NFS access in VM


I have a nfs server in a Raspberry Pi4 streaming media to my laptops - that’s ok.

I needed to get that same nfs access to a qemu/kvm VM running tumbleweed on a host that can access it. However, I can’t get it to work in the VM. My host and nfs server are in the network while the VM on the host is in the network.

My nfs server settings are -

rpi4:~ # cat /etc/exports
# See the exports(5) manpage for a description of the syntax of this file.
# This file contains a list of all directories that are to be exported to 
# other computers via NFS (Network File System).
# This file used by rpc.nfsd and rpc.mountd. See their manpages for details
# on how make changes in this file effective.
/export/Media/4TB    *(ro,root_squash,sync,no_subtree_check)

I use autofs to mount the nfs files -

chris@localhost:/nfs/music2> cat /etc/auto.nfs 
/nfs/music2 -ro,soft,sync,fstype=nfs4

And I can see them via the showmount command -

chris@localhost:/nfs> sudo showmount -e
[sudo] password for root: 
Export list for
/export/Media/4TB *

Trouble is I can’t get access. The VM’s folder gets ‘weird’ with lots of ‘?’.

chris@localhost:/nfs> ls -al
ls: cannot access 'music2': No such file or directory
total 0
drwxr-xr-x 1 root  root   22 Sep  8 15:07 .
drwxr-xr-x 1 root  root  148 Sep  6 09:56 ..
drwxr-xr-x 1 chris users   0 Sep  7 14:02 Music
d????????? ? ?     ?       ?            ? music2

I read that I needed to change the ‘root_squash’ in the nfs server exports file to ‘no_root_squash’ but that didn’t help.

Anyone see where I’m going wrong? Can VMs access nfs shares?


Show full output as root on your NFS client of

mount -v /mnt

Pick ant suitable unused directory as mount point.

localhost:~ # mount -v /mnt/Music
mount.nfs: timeout set for Fri Sep  9 12:43:08 2022
mount.nfs: trying text-based options 'vers=4.2,addr=,clientaddr='
mount.nfs: mount(2): Operation not permitted
mount.nfs: trying text-based options 'addr='
mount.nfs: prog 100003, trying vers=3, prot=6
mount.nfs: trying prog 100003 vers 3 prot TCP port 2049
mount.nfs: prog 100005, trying vers=3, prot=17
mount.nfs: trying prog 100005 vers 3 prot UDP port 20048
mount.nfs: mount(2): Permission denied
mount.nfs: Operation not permitted
localhost:~ #

Is the network in your VM bridge or NAT?

I think NAT, so switch to bridge.

It was NAT but I changed to bridge network and it works now, VM is now in the network.

Odd, I would have thought specifying * in the /etc/exports file on the nfs server would have allowed the network. No matter, I have what I need.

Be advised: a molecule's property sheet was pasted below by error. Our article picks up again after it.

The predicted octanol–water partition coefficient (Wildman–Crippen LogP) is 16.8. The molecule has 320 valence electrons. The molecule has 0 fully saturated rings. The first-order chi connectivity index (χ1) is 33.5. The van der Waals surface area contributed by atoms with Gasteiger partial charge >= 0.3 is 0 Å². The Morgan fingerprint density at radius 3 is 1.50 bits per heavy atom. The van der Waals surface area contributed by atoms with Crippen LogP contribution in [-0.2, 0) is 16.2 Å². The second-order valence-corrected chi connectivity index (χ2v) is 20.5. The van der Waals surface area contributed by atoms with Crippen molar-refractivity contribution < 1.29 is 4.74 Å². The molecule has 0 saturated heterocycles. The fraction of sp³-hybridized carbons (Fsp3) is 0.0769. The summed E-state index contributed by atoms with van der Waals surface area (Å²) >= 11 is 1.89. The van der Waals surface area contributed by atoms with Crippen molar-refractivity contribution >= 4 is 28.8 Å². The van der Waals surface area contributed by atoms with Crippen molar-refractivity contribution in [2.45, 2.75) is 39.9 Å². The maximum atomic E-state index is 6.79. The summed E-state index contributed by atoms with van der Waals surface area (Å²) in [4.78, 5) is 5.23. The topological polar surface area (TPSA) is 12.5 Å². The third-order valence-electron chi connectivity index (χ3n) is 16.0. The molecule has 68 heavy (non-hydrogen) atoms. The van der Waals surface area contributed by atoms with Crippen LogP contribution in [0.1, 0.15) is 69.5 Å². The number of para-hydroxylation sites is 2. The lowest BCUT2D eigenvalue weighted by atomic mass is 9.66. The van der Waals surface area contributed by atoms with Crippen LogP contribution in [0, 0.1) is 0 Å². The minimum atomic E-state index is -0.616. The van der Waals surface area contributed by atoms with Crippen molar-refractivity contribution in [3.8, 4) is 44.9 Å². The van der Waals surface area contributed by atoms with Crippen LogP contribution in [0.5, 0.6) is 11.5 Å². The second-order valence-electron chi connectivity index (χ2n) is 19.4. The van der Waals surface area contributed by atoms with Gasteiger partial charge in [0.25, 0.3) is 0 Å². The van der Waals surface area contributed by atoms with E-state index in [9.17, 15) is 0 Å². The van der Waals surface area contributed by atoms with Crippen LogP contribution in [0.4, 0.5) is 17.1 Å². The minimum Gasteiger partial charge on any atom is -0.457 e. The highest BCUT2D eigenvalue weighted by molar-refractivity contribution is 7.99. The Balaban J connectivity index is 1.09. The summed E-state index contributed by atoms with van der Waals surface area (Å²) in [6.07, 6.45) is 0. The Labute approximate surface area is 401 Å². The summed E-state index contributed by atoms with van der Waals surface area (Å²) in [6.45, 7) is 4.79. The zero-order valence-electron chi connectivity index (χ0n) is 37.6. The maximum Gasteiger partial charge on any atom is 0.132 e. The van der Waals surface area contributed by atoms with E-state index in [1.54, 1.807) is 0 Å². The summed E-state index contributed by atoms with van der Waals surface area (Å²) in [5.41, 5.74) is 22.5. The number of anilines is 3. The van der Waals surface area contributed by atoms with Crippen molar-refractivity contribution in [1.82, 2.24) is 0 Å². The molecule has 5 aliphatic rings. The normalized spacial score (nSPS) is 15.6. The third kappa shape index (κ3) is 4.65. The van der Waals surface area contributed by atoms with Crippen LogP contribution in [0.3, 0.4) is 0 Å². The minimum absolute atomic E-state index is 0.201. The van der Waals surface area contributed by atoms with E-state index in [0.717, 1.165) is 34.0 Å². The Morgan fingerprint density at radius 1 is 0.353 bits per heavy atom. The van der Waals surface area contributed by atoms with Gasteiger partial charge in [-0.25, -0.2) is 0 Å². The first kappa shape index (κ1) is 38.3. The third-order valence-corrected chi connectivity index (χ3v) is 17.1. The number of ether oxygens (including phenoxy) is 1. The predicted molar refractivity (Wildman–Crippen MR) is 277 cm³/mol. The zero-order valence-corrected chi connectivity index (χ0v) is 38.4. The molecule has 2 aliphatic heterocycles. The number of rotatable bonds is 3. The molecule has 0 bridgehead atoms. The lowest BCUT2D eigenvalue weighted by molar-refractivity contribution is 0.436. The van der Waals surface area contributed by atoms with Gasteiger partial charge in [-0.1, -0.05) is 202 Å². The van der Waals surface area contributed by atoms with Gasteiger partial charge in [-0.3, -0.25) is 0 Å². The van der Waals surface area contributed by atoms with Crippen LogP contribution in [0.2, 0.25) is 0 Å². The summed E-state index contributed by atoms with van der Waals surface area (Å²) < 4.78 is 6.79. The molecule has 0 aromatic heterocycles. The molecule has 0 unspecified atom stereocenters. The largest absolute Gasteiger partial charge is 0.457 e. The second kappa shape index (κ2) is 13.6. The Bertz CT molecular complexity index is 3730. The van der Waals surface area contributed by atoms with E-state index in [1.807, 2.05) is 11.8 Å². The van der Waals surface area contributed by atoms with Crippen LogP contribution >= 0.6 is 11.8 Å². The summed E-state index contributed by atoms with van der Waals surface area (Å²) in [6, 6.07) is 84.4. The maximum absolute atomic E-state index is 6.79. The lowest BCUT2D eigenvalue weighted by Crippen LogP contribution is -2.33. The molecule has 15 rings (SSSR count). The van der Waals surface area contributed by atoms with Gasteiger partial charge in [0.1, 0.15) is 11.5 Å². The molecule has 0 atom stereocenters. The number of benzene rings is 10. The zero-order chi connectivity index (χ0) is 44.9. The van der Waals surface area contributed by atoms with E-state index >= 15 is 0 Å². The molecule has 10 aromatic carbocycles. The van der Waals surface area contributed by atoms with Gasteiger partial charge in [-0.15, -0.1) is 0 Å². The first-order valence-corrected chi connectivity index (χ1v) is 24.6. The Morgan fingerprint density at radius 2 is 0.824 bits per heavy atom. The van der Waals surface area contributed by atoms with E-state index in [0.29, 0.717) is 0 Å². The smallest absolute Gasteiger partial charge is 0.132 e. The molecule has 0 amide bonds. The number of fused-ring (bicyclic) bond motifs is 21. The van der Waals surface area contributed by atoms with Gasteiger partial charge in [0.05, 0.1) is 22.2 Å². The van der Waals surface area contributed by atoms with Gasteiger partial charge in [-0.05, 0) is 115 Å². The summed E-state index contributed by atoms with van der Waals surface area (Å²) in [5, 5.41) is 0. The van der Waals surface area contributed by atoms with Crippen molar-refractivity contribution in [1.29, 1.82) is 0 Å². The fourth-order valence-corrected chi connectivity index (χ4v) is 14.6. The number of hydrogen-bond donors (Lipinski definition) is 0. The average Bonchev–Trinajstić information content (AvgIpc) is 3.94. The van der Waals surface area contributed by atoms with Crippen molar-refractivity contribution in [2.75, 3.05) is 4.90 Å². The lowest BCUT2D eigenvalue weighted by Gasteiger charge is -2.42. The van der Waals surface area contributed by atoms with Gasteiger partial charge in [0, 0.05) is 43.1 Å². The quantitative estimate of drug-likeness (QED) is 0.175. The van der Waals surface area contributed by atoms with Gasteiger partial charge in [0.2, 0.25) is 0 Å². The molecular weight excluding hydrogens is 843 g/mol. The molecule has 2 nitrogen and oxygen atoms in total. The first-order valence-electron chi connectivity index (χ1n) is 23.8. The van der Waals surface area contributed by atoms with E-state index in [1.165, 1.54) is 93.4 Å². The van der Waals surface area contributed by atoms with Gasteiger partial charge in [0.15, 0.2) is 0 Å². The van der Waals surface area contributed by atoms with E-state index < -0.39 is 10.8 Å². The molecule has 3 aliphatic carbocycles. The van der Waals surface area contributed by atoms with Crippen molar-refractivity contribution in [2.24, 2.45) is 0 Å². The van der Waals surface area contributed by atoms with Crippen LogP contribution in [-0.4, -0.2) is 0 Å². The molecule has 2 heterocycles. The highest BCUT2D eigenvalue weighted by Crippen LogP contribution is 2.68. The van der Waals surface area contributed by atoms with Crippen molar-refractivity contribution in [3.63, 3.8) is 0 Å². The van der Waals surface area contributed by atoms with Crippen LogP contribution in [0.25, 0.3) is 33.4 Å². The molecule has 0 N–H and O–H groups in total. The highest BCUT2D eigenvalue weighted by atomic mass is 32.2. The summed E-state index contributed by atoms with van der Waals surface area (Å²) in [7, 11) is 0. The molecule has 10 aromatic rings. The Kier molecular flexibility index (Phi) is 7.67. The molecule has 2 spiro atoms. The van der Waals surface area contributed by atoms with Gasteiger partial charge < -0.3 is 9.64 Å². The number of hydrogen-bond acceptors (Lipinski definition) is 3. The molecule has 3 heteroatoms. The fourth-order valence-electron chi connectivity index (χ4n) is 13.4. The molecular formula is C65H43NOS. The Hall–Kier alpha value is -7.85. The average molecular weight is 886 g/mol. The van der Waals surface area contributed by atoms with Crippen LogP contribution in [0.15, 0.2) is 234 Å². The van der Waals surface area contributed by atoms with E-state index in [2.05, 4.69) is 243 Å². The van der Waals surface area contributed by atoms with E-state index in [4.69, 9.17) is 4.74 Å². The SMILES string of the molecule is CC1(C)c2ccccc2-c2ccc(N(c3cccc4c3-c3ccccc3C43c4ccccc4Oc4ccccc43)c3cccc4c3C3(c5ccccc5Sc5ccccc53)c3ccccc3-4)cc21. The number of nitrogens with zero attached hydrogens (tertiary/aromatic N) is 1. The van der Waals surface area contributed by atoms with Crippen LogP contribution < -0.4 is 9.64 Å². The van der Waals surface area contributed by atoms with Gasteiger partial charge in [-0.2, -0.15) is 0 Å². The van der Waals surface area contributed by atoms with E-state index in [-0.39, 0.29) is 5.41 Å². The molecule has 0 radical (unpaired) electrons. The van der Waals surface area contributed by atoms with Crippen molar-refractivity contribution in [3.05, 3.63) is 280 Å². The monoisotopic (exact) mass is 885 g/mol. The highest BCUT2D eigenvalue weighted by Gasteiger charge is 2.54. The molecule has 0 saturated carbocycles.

I guess it is allowing, but the request never arrives because there is no route between both networks.

I always thought that since the host and guest VM use the same NIC all NAT traffic would just pass through without needing routing.

But then networking has always been my Achilles Heel :slight_smile:

And I do not know much about VM, but when you have two different networks there must be a route from one to the other (and v.v.). I only pointed you to this because you seemed to concentrate on one possible cause of the problem only, thus ignoring the possibility that it is somewhere else. Very human, but one of the benefits of a forum like this is that it can offer you fresh insights from people not focused to one path to a solution.

If you read the original post, you will see that connectivity was present:

The problem here was NAT on VM host server. By default NFS server will reject connections from “insecure” ports (less than 1024). But NAT by default is using these insecure ports when mapping client address/port. So to NFS server these requests appear to come from insecure ports and are rejected. You will see exactly the same failure when trying from client in the same LAN

mount -o noresvport ...

To allow mount in this case just add “insecure” option to /etc/exports.

Of course NFSv4 has additional issues. The “clientaddr” mentioned in verbose output is used by NFS server to contact NFS client to break lease. This will not work unless there is reverse port mapping on NAT gateway and client is set to use known fixed port. This does not matter for single client, but may cause data corruption in case of multiple clients.